Lake Tahoe’s Sunshine Made for a Great Scene, but Bad Ice


STATELINE, Nev. — The N.H.L. set out for a grand outdoor spectacle at Lake Tahoe. But after one period of Saturday’s game between the Colorado Avalanche and the Vegas Golden Knights, the venture became a bid for longest intermission: The remainder of the game had to be played under lights instead of in daylight, and it spilled into Sunday in much of North America.

The idea behind N.H.L. Outdoors, two regular-season games on a rink at the 18th hole of a golf course and without fans, was to create a picturesque precedent for national television, with a splendorous blend of snow, sun, water, mountains and trees as an organic backdrop.

Instead, the deciding moments of the game unfolded after midnight Eastern time after the game was postponed because of excessive sunlight and poor ice conditions. The delay was 8 hours 8 minutes, and the game ended at 1:50 a.m. Eastern time, more than 10½ hours after it began.


“We’ve done over 30 games, and we’ve never had a problem quite like this,” Gary Bettman, the N.H.L. commissioner, said. “We’ve played in some rain, we’ve played in snow, but sunshine has always been our enemy.”

Colorado prevailed, 3-2, with center Nathan MacKinnon setting up two goals, generating multiple scoring chances and scoring the go-ahead goal in the second period. He burst through three zones and ripped a wrist shot to the far side, a precise strike from a difficult angle that entered the net at the intersection of the post and crossbar.

“It was weird,” MacKinnon said of the day. “It feels like a blur, honestly. The ice was bad, but we never even thought of stopping. I didn’t realize that was a possibility.”

Colorado defenseman Samuel Girard, freshly off the N.H.L. Covid-19 protocol-related absence list, scored the only goal in the first period.

But there were no shortages of stumbles and tumbles from players and officials, validating concerns about the sun’s effect on the integrity of the ice surface.


“It was a unique one and a game that people will remember for a long time, I’m sure,” said Colorado captain Gabriel Landeskog, who had just returned after a 14-day quarantine. “Maybe not because of the hockey game, maybe because of everybody falling in the first period this morning. Nonetheless, it was a great experience and hopefully the fans that were able to stay up for this game were able to see how special of a place this is.”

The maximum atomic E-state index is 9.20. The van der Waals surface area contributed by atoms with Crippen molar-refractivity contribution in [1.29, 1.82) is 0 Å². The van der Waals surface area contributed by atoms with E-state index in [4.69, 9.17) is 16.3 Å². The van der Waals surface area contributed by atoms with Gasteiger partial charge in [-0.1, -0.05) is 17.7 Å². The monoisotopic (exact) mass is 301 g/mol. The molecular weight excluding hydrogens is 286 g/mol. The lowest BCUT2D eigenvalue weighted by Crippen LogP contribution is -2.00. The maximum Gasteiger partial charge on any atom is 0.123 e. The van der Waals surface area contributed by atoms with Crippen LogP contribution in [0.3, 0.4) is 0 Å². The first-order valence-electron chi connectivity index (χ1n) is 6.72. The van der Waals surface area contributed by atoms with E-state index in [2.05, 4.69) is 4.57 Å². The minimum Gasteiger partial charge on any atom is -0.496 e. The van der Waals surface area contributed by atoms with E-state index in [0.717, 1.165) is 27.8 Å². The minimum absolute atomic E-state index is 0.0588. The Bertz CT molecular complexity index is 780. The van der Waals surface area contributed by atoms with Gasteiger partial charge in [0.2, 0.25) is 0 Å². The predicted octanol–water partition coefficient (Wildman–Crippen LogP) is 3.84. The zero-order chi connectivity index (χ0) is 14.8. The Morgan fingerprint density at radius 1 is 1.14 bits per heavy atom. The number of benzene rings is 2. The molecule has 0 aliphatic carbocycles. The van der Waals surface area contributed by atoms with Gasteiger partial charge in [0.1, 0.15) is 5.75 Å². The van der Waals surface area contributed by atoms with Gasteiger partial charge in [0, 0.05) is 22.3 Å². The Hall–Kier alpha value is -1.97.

After the stoppage, the game’s next goal, by Vegas defenseman Alec Martinez, was scored nine hours later.


“It was beautiful this afternoon and obviously still is now, you just can’t see it as well,” said Martinez, who also said “chunks” of ice melting away made the game unsafe in the daytime.

In the evening, the playing surface was smoother, more even and played faster. MacKinnon said the nighttime action was much more “enjoyable,” though he lamented not being able to complete the game amid the afternoon serenity of sunshine, a glistening lake and snowcapped mountains.

“The ice tonight was phenomenal,” said Vegas forward Alex Tuch, who scored a third-period goal. “It was like skating on the outdoor rink as a kid. The ice was like glass.”


The weekend’s second outdoor game had its start time moved twice as forecasts showed a lack of cloud cover. The Boston Bruins (10-3-2) and the Philadelphia Flyers (8-3-3), who entered Sunday as the top two teams in the East Division, were expected to play at 7:30 p.m. Sunday instead of in the afternoon. The Flyers were without Claude Giroux, their captain, and five other significant players because of coronavirus-protocol-related absences.

The Devils’ game against the Capitals in Washington, an indoors matchup, was rescheduled from Sunday evening to Sunday afternoon, giving NBC an afternoon game to broadcast after the second outdoor game’s postponement.

Like the Avalanche’s home in Denver, Lake Tahoe is known for having sun for most of the year, despite its elevation, robust snowfall and reputation for winter sports. The original forecast made the game seem feasible, but temperatures, precipitation and winds have all been volatile in recent days. It snowed early Saturday, only to give way to a bright afternoon.

Before the game, the league announced a series of contingency plans. They included a stipulation that the game would be official after two periods, meaning if play were stopped after the 40-minute mark the leading team would be the winner. An even score would result in a tie, which would be the first in the league since 2003-4, the last season before shootouts were introduced. If Saturday’s game had gone to a shootout that was interrupted by weather, it would have taken place on Monday at Ball Arena, the Avalanche’s home rink, before the two teams’ next meeting.

Outdoor games have become significant events to the N.H.L. in terms of prestige and revenue, never more so than in 2014 when six outdoor games drew a combined 376,837 fans. Of the 30 previous outdoor regular-season games, none had been delayed after starting, but a few had their start times changed to obviate such issues.


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